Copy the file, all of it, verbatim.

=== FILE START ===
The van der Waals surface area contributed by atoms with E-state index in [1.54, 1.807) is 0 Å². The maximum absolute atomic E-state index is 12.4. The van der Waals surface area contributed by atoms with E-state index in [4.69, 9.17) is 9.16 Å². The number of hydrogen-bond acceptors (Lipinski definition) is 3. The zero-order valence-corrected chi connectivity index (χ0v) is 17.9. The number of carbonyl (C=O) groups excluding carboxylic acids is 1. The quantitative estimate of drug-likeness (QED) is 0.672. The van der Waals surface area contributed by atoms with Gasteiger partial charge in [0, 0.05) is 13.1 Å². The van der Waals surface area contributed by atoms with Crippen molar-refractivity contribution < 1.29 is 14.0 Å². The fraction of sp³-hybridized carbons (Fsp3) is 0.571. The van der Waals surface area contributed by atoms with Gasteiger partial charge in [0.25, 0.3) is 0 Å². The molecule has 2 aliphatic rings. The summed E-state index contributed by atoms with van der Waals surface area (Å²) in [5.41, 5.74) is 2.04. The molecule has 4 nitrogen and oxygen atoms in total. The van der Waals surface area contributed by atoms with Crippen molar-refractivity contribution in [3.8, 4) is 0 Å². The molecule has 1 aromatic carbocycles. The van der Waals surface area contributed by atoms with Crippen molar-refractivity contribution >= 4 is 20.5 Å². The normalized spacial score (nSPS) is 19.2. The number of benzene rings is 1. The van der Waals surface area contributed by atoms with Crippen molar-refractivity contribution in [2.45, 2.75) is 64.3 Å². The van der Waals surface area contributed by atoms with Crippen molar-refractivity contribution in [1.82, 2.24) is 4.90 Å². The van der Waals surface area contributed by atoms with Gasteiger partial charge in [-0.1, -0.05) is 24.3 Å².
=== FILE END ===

The van der Waals surface area contributed by atoms with E-state index in [1.54, 1.807) is 0 Å². The maximum absolute atomic E-state index is 12.4. The van der Waals surface area contributed by atoms with E-state index in [4.69, 9.17) is 9.16 Å². The number of hydrogen-bond acceptors (Lipinski definition) is 3. The zero-order valence-corrected chi connectivity index (χ0v) is 17.9. The number of carbonyl (C=O) groups excluding carboxylic acids is 1. The quantitative estimate of drug-likeness (QED) is 0.672. The van der Waals surface area contributed by atoms with Gasteiger partial charge in [0, 0.05) is 13.1 Å². The van der Waals surface area contributed by atoms with Crippen molar-refractivity contribution < 1.29 is 14.0 Å². The fraction of sp³-hybridized carbons (Fsp3) is 0.571. The van der Waals surface area contributed by atoms with Gasteiger partial charge in [0.25, 0.3) is 0 Å². The molecule has 2 aliphatic rings. The summed E-state index contributed by atoms with van der Waals surface area (Å²) in [5.41, 5.74) is 2.04. The molecule has 4 nitrogen and oxygen atoms in total. The van der Waals surface area contributed by atoms with Crippen molar-refractivity contribution in [3.8, 4) is 0 Å². The molecule has 1 aromatic carbocycles. The van der Waals surface area contributed by atoms with Crippen molar-refractivity contribution >= 4 is 20.5 Å². The normalized spacial score (nSPS) is 19.2. The number of benzene rings is 1. The van der Waals surface area contributed by atoms with Crippen molar-refractivity contribution in [2.45, 2.75) is 64.3 Å². The van der Waals surface area contributed by atoms with Crippen molar-refractivity contribution in [1.82, 2.24) is 4.90 Å². The van der Waals surface area contributed by atoms with Gasteiger partial charge in [-0.1, -0.05) is 24.3 Å².